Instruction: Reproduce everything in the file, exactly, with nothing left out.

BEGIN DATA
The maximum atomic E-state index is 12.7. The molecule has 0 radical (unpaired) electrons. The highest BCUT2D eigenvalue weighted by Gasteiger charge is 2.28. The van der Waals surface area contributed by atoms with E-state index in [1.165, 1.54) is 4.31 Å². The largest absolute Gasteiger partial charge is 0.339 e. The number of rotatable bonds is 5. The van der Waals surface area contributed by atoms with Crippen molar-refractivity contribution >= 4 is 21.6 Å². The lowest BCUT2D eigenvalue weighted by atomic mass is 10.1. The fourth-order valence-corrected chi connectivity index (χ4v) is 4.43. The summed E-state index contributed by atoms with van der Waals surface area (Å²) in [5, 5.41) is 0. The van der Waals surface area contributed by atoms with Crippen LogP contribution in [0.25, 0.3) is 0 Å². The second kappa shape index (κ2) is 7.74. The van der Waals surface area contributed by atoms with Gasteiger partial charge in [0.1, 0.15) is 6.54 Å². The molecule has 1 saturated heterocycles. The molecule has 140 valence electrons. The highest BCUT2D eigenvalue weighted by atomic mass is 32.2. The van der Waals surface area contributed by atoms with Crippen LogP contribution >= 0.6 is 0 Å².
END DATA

The maximum atomic E-state index is 12.7. The molecule has 0 radical (unpaired) electrons. The highest BCUT2D eigenvalue weighted by Gasteiger charge is 2.28. The van der Waals surface area contributed by atoms with E-state index in [1.165, 1.54) is 4.31 Å². The largest absolute Gasteiger partial charge is 0.339 e. The number of rotatable bonds is 5. The van der Waals surface area contributed by atoms with Crippen molar-refractivity contribution >= 4 is 21.6 Å². The lowest BCUT2D eigenvalue weighted by atomic mass is 10.1. The fourth-order valence-corrected chi connectivity index (χ4v) is 4.43. The summed E-state index contributed by atoms with van der Waals surface area (Å²) in [5, 5.41) is 0. The van der Waals surface area contributed by atoms with Crippen LogP contribution in [0.25, 0.3) is 0 Å². The second kappa shape index (κ2) is 7.74. The van der Waals surface area contributed by atoms with Gasteiger partial charge in [0.1, 0.15) is 6.54 Å². The molecule has 1 saturated heterocycles. The molecule has 140 valence electrons. The highest BCUT2D eigenvalue weighted by atomic mass is 32.2. The van der Waals surface area contributed by atoms with Crippen LogP contribution >= 0.6 is 0 Å².